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Re: Operation Overlord postponed to 19 June

Post by Avalancheon » 01 Jul 2021 11:53

Richard Anderson wrote:
30 Jun 2021 00:41
The next window was 18-21 June. If it was put off till then the Great Storm would have resulted in a further two week delay, 2-5 July IIRC. The main result would have been slightly stronger German defenses, but the end result is likely the same.
If the invasion of Normandy is delayed by several weeks, that gives OKH and Hitler more time to clearly evaluate the situation on the Eastern front. They might have given more consideration to the intelligence reports showing that the Soviets were preparing to attack in Belorussia, not the Ukraine. (Actually, their reports predicted attacks on both regions) Perhaps the Germans would alter their plans.

One thing is certain, though. If Operation Overlord is delayed, there will be knock on effects for Operation Bagration. The Ostheer had armoured reserves in the form of the 9th and 10th SS panzer divisions that were in the Ukraine. In OTL, they were sent to France soon after Operation Overlord. In ATL, they would be available to deploy in Belorussia to meet Operation Bagration.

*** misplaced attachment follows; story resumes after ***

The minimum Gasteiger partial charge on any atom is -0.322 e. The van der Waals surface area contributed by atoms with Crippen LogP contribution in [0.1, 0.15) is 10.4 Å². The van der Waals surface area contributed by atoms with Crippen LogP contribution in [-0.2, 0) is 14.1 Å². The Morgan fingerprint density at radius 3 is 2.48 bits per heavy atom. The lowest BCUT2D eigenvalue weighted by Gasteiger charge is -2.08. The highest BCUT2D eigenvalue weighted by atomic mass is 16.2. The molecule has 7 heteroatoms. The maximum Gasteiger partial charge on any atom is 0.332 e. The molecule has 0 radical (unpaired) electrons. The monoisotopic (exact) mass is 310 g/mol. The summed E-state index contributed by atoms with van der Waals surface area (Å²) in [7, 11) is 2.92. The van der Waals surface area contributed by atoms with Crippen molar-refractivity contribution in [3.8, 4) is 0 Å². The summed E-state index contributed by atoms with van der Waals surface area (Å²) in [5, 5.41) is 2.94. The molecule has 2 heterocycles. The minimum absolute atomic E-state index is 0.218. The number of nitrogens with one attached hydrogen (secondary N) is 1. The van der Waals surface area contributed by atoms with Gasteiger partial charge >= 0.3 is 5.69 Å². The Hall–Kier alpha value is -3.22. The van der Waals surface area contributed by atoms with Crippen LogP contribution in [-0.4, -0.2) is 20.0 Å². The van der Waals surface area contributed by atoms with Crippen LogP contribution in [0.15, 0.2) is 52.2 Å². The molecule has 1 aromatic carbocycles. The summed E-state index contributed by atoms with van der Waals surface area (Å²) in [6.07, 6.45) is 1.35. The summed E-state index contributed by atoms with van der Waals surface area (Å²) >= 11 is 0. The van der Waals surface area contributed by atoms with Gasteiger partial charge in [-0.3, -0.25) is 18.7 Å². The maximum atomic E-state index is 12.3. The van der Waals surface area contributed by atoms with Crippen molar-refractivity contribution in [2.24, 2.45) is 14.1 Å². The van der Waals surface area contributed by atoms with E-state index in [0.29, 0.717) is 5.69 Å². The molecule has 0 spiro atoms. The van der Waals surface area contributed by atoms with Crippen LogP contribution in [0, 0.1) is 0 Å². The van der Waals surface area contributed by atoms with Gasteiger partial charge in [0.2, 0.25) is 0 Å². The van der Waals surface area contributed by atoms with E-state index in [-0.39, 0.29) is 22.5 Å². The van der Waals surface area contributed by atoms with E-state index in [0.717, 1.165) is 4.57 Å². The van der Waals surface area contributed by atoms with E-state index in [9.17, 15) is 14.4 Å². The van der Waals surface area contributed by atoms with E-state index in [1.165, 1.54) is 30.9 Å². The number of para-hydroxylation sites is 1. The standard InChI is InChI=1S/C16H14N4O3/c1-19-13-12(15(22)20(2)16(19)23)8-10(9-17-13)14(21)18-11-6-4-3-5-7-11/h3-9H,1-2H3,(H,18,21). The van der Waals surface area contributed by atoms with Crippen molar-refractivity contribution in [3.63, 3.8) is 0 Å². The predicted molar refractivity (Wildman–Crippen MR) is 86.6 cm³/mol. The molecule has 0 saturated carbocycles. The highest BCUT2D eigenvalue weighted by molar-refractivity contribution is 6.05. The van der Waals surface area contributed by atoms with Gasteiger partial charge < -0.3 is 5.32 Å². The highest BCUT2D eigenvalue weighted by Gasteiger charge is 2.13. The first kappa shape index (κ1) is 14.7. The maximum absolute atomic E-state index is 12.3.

Their presence would have a significant impact on the outcome of the campaign. Even in OTL, the 5th panzer division was able to put a real crimp on the Soviets in Minsk. If the Red Army doesn't perform as well during Bagration, that will ripple effects for the Anglo-Americans.
Last edited by Avalancheon on 01 Jul 2021 12:06, edited 1 time in total.

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Re: Operation Overlord postponed to 19 June

Post by Sheldrake » 01 Jul 2021 12:03

Richard Anderson wrote:
30 Jun 2021 00:41
Juan G. C. wrote:
29 Jun 2021 21:01
It is known that in the evening of June 4, 1944, general Eisenhower had to decide wether to launch Operation Overlord on June 6 o to postpone it to the next possible date, June 19. He decided to launch it on June 6. But what would had happened if he had decided to postpone it to June 19? On that date the biggest storm in half a century broke. How would it have affected the landings and the operation?